Today, We’re All Living in Mad Max’s World

George Miller’s Mad Max film series has become synonymous with the postapocalyptic genre. At their core, however, Miller’s films aren’t so much a prediction of the future as an indictment of our capitalist present and the ruthless individualism that maintains it.

(Mad Max: Fury Road / Village Roadshow Pictures)

It’s been forty-two years since Max Rockatansky burst onto screens in the first Mad Max film. Since then, director George Miller’s postapocalyptic vision, explored over the course of four enduringly popular films, has generated a common language to describe a ravaged future.

Miller cobbled together the wasteland setting, post-punk costumes, weapons, and machines from discarded parts of our own world. The phrase “Mad Max” itself has become shorthand for violent social breakdown. There have been innumerable homages and rip-offs, from Tank Girl to The Book of Eli and more highbrow fare like The Road.

In 2015, Miller updated and sealed his saga’s legacy with his masterpiece, Mad Max: Fury Road, which added a weighty and welcome feminist aspect to his postapocalyptic tableau. Critics named it the best Australian film of the century so far.

Fury Road’s success confirmed how much the postapocalyptic genre has grown in importance as social breakdown accelerates in the real world. When the series kicked off during the Cold War, end-of-world anxieties often focused on the threat of nuclear war. One apocalyptic anxiety has now been replaced by many: economic collapse, the resurgence of fascism, climate emergency — and, most recently, viral pandemic.

This explains the genre’s increasing popularity. Like its close cousin zombie fiction, postapocalyptic fiction is a resonant, even cathartic, experience for fans coping with their own existential dilemmas.

“A few years from now . . .”

It’s easy to forget that Miller didn’t intend the original Mad Max to be a postapocalyptic film. Released in 1979, the ultra-low-budget thriller begins with the enigmatic epigraph “A few years from now . . .” and remains deliberately vague about the setting of its unsettlingly anarchic, almost surreal world.

In classic Ozploitation fashion, Miller focuses almost entirely on action and suspense — and those famously innovative and dangerous stunts — while for the most part excluding niceties like drama and character motivation. Amidst a general sense of lawlessness and dystopia, his characters do jarringly ordinary things, like go to cafés or the beach.

This may seem strange for fans of the bleaker later entries in the series. But rewatching the original Mad Max now, it brilliantly evokes a sense of social breakdown occurring alongside normal life.

Miller took a very different angle in the sequel — the pivotal film in the series. As laid out in the memorable prologue — a powerful montage of real mid-century protests, riots, and war — Mad Max 2 (known as The Road Warrior in the United States) takes place in a postapocalyptic world that is explicitly defined as the shattered remnant of our own.

Interestingly, this imagined future is not postnuclear. Rather, it was an energy crisis that precipitated this doom cycle, followed by a world economic crash and a conventional world war. The film came out just eight years after the 1973 oil crisis, tapping into lingering public angst. It feels even more prescient today, in view of capitalism’s continuing and civilization-threatening dependence on petroleum.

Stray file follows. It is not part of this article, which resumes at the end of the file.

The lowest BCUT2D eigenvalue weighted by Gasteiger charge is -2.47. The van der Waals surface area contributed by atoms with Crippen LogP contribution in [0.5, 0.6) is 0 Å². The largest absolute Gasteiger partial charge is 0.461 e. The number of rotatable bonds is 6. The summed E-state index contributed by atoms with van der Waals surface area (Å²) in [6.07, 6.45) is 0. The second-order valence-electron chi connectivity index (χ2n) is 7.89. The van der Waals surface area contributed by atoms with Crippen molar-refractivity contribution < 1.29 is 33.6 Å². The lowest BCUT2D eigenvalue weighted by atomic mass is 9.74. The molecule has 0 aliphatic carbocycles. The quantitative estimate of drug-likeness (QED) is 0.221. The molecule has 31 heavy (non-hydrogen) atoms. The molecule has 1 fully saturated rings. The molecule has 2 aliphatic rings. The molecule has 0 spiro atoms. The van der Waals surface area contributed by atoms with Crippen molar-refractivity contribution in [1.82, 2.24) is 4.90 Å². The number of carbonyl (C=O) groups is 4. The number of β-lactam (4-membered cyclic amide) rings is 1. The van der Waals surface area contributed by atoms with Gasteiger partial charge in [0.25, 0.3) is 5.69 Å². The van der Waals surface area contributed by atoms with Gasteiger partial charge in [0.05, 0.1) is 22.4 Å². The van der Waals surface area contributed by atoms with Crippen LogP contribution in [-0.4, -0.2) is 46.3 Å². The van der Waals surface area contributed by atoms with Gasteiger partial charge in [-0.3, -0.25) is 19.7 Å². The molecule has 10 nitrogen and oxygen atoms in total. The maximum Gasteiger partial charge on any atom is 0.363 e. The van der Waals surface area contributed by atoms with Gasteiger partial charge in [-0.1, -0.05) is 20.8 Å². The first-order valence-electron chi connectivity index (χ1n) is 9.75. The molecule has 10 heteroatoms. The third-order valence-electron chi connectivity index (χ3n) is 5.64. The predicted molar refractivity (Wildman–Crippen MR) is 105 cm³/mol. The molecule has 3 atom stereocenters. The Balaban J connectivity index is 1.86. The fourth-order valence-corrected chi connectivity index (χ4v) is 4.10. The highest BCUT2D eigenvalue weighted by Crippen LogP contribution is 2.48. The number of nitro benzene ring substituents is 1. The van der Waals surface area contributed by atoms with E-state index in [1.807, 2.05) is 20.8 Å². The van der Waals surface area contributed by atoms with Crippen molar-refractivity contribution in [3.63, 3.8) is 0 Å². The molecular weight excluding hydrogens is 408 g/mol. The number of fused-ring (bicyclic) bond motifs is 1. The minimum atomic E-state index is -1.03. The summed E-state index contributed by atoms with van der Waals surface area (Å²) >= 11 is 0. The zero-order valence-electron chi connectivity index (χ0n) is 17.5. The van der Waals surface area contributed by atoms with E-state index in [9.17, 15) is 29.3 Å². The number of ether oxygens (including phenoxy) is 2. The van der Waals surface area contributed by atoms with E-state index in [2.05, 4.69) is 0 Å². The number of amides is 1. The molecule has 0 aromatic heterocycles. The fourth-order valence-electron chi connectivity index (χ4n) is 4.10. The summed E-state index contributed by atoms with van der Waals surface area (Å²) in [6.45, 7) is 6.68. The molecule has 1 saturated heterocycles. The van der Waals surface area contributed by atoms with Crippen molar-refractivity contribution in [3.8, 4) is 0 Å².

The setting of the next sequel, Mad Max Beyond Thunderdome, is after a nuclear war. Did nukes come into play between the two stories? Or is Thunderdome a subtle reboot? Miller has always enjoyed leaving these questions unanswered.

Thirty years later, Fury Road rebooted the saga more blatantly, simultaneously updating the social context. This time, the conflict is one raging over access to clean water, reflecting contemporary reality from the Amazon Basin to Flint, Michigan.

Despite their narrative disjointedness, the four films can be read together as a sequence of collapse — beginning with growing disorder and breakdown in the first film, followed by full-scale apocalypse and, finally, by painful and desperate attempts to rebuild society.

“Out here, everything hurts”

Miller did not intend Mad Max 2 to be realistic. It’s an allegorical fantasy, unabashedly influenced by highly stylistic directors like John Ford and Akira Kurosawa. The protagonists, with the exception of the antihero, Max, all wear white and other light colors, while the villains wear black — a tribute to Hollywood westerns. The iconic costumes by Norma Moriceau — the avant-garde and gender nonconforming looks that define Mad Max in pop culture — also defy realism.

But Miller’s humanism counterbalances this emphasis on formal style — especially his commitment to portraying the effects of social collapse on people. Rewatching Mad Max 2 today, it’s striking how believably exhausted and traumatized the characters are. They eat dog food. They don’t get to bathe. They don’t look healthy.

Beneath the spectacle of action, wild costumes, and badass vehicles, there’s a sense that this is what environmental and social breakdown would really feel like. You would forget what it was like to be happy; you would always be on the verge of giving up.